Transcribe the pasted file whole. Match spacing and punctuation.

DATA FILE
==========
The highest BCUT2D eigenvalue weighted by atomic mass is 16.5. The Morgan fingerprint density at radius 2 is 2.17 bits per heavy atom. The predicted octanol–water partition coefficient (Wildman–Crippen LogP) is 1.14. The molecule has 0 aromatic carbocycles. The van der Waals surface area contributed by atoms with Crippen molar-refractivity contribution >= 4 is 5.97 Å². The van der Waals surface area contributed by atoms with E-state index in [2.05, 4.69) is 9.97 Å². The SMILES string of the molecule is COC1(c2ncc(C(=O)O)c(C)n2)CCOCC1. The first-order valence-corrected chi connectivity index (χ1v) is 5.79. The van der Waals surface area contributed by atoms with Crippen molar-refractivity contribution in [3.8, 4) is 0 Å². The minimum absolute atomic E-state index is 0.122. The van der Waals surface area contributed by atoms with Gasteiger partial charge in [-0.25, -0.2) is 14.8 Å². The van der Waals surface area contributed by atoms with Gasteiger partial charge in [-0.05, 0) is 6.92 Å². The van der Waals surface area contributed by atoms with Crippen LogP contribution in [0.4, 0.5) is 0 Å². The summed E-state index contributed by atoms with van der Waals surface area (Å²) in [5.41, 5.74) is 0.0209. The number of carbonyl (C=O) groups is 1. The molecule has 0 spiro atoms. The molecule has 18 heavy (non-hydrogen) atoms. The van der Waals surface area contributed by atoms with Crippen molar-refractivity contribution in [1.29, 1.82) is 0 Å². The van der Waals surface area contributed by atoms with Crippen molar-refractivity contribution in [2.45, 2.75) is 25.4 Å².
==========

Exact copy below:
The highest BCUT2D eigenvalue weighted by atomic mass is 16.5. The Morgan fingerprint density at radius 2 is 2.17 bits per heavy atom. The predicted octanol–water partition coefficient (Wildman–Crippen LogP) is 1.14. The molecule has 0 aromatic carbocycles. The van der Waals surface area contributed by atoms with Crippen molar-refractivity contribution >= 4 is 5.97 Å². The van der Waals surface area contributed by atoms with E-state index in [2.05, 4.69) is 9.97 Å². The SMILES string of the molecule is COC1(c2ncc(C(=O)O)c(C)n2)CCOCC1. The first-order valence-corrected chi connectivity index (χ1v) is 5.79. The van der Waals surface area contributed by atoms with Crippen molar-refractivity contribution in [3.8, 4) is 0 Å². The minimum absolute atomic E-state index is 0.122. The van der Waals surface area contributed by atoms with Gasteiger partial charge in [-0.25, -0.2) is 14.8 Å². The van der Waals surface area contributed by atoms with Gasteiger partial charge in [-0.05, 0) is 6.92 Å². The van der Waals surface area contributed by atoms with Crippen LogP contribution in [0.4, 0.5) is 0 Å². The summed E-state index contributed by atoms with van der Waals surface area (Å²) in [5.41, 5.74) is 0.0209. The number of carbonyl (C=O) groups is 1. The molecule has 0 spiro atoms. The molecule has 18 heavy (non-hydrogen) atoms. The van der Waals surface area contributed by atoms with Crippen molar-refractivity contribution in [1.29, 1.82) is 0 Å². The van der Waals surface area contributed by atoms with Crippen molar-refractivity contribution in [2.45, 2.75) is 25.4 Å².